Newsmax Finance Insider David Stockman, former budget director under President Ronald Reagan, warns that the nation will plunge into recession by year’s end.
He said the Fed’s hawkish tone about hiking interest-rates is merely bluster.
“When has the Fed ever gotten it right about the economy? Did it see the crash coming in 2000? Did it see the housing bubble? Did it see the Wall-Street meltdown in 2008, or the bubble it’s creating now,” he asked Fox Business Network. “The answer is no…it has no clear view of the future.”
Expectations for a move in June or July have ticked up after minutes from the Fed's April meeting showed policymakers are likely to raise rates in June if the economy improves in the second quarter, labor market conditions improve and inflation remains on track to hit the central bank's 2 percent target.
Stockman said he expects a recession by the end of this year or next, which he forecasts will be followed by “massive panic and selling” on Wall Street, FBN reported.
“It’s hard to say what the black swan is, but right now, if we look at this economy, inventories are building up. If we look at transportation, for instance, rail traffic is down 10%, trucking traffic is down, manufacturing has been negative for months,” he said.
Meanwhile, Federal Reserve Governor Jerome Powell said a rate hike may come "fairly soon" if data confirm the economy is continuing to grow and labor markets are still tightening.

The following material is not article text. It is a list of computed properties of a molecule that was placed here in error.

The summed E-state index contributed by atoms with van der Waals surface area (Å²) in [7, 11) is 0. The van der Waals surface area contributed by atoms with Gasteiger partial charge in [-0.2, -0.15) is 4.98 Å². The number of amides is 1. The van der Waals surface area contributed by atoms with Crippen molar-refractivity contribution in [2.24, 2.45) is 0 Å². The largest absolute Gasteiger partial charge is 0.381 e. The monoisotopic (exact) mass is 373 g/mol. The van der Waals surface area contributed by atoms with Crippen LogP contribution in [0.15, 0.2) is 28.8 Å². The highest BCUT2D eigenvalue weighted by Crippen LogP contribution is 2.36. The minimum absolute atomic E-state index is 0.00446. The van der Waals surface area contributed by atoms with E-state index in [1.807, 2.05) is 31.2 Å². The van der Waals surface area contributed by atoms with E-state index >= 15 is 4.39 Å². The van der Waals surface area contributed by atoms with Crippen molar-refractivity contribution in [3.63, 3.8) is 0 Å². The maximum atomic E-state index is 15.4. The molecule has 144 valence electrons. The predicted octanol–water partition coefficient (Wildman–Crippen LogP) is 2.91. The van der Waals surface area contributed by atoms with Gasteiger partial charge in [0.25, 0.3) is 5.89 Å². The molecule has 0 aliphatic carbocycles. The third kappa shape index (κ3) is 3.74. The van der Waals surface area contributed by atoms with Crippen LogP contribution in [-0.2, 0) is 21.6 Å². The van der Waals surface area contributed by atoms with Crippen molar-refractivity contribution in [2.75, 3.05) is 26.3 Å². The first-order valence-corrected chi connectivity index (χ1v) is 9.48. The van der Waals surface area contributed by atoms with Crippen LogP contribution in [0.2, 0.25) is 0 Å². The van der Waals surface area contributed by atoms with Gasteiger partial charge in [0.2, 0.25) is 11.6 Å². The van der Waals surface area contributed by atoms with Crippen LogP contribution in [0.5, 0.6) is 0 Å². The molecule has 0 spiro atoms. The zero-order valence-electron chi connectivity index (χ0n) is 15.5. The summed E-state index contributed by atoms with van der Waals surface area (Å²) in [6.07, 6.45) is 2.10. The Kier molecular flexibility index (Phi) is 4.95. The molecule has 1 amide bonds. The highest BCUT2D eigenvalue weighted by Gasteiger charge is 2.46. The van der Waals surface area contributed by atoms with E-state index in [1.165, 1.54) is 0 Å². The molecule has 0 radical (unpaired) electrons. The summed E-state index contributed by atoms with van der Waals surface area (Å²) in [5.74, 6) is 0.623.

Powell said the economy remains on a "solid footing" and that he views ongoing job growth and evidence of rising wages as being more important than recent weakness in consumer spending and business investment, Reuters reported.
"There are good reasons to think that underlying growth is stronger than these recent readings suggest," Powell said in prepared remarks at the Peterson Institute for International Economics in Washington. "Labor market data generally provide a better real-time signal of the underlying pace of economic activity," he said.
"All told, labor market indicators show an economy on a solid footing," Powell said, adding that the U.S. central bank was on track to meet its full employment and 2 percent inflation goals. "If incoming data support these expectations, I would see it as appropriate to continue to gradually raise the federal funds rate."
Meanwhile, others agree with Stockman's gloomy scenario amid the search for clues about the Fed's monetary policy stance going into its June 14-15 policy meeting.
Forester Value Fund Portfolio Manager Tom Forester explained to CNBC that the central bank is actually preparing for an economic downturn.
"We actually think the Fed is really just trying to get ammo for the next recession," Forester told CNBC. "Right now, they're what? Twenty-five, 50 basis points? I mean, you've got no room right now if you do start heading into a recession," he said.
(Newsmax wire services contributed to this report).
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